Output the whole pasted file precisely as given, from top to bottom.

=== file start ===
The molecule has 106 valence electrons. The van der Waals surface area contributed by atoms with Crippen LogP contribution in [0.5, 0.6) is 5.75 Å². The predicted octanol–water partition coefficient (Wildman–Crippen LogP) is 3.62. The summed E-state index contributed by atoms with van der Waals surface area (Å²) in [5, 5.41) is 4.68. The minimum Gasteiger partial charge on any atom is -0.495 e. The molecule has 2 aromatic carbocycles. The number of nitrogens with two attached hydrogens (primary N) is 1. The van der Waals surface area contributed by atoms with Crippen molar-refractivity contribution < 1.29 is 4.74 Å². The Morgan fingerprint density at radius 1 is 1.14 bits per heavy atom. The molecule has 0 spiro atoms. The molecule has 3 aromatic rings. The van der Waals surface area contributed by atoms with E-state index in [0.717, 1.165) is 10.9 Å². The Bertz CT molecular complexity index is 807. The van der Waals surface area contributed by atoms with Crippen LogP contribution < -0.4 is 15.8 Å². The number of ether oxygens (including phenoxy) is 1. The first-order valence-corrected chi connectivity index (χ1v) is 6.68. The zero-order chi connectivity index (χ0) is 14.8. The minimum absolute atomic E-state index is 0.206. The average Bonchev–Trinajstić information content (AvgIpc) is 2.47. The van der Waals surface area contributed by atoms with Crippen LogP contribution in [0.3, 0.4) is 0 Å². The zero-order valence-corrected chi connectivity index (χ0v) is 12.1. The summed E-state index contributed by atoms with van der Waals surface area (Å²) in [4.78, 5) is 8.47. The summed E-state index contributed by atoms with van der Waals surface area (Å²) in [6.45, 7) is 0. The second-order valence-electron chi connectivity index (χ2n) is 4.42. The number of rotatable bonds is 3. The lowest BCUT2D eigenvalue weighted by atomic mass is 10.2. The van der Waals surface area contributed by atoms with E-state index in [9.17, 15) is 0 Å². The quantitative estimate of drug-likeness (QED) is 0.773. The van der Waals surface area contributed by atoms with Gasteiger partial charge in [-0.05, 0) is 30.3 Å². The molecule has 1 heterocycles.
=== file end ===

The molecule has 106 valence electrons. The van der Waals surface area contributed by atoms with Crippen LogP contribution in [0.5, 0.6) is 5.75 Å². The predicted octanol–water partition coefficient (Wildman–Crippen LogP) is 3.62. The summed E-state index contributed by atoms with van der Waals surface area (Å²) in [5, 5.41) is 4.68. The minimum Gasteiger partial charge on any atom is -0.495 e. The molecule has 2 aromatic carbocycles. The number of nitrogens with two attached hydrogens (primary N) is 1. The van der Waals surface area contributed by atoms with Crippen molar-refractivity contribution < 1.29 is 4.74 Å². The Morgan fingerprint density at radius 1 is 1.14 bits per heavy atom. The molecule has 0 spiro atoms. The molecule has 3 aromatic rings. The van der Waals surface area contributed by atoms with E-state index in [0.717, 1.165) is 10.9 Å². The Bertz CT molecular complexity index is 807. The van der Waals surface area contributed by atoms with Crippen LogP contribution < -0.4 is 15.8 Å². The number of ether oxygens (including phenoxy) is 1. The first-order valence-corrected chi connectivity index (χ1v) is 6.68. The zero-order chi connectivity index (χ0) is 14.8. The minimum absolute atomic E-state index is 0.206. The average Bonchev–Trinajstić information content (AvgIpc) is 2.47. The van der Waals surface area contributed by atoms with Crippen LogP contribution in [0.3, 0.4) is 0 Å². The zero-order valence-corrected chi connectivity index (χ0v) is 12.1. The summed E-state index contributed by atoms with van der Waals surface area (Å²) in [4.78, 5) is 8.47. The summed E-state index contributed by atoms with van der Waals surface area (Å²) in [6.45, 7) is 0. The second-order valence-electron chi connectivity index (χ2n) is 4.42. The number of rotatable bonds is 3. The lowest BCUT2D eigenvalue weighted by atomic mass is 10.2. The van der Waals surface area contributed by atoms with E-state index in [9.17, 15) is 0 Å². The quantitative estimate of drug-likeness (QED) is 0.773. The van der Waals surface area contributed by atoms with Gasteiger partial charge in [-0.05, 0) is 30.3 Å². The molecule has 1 heterocycles.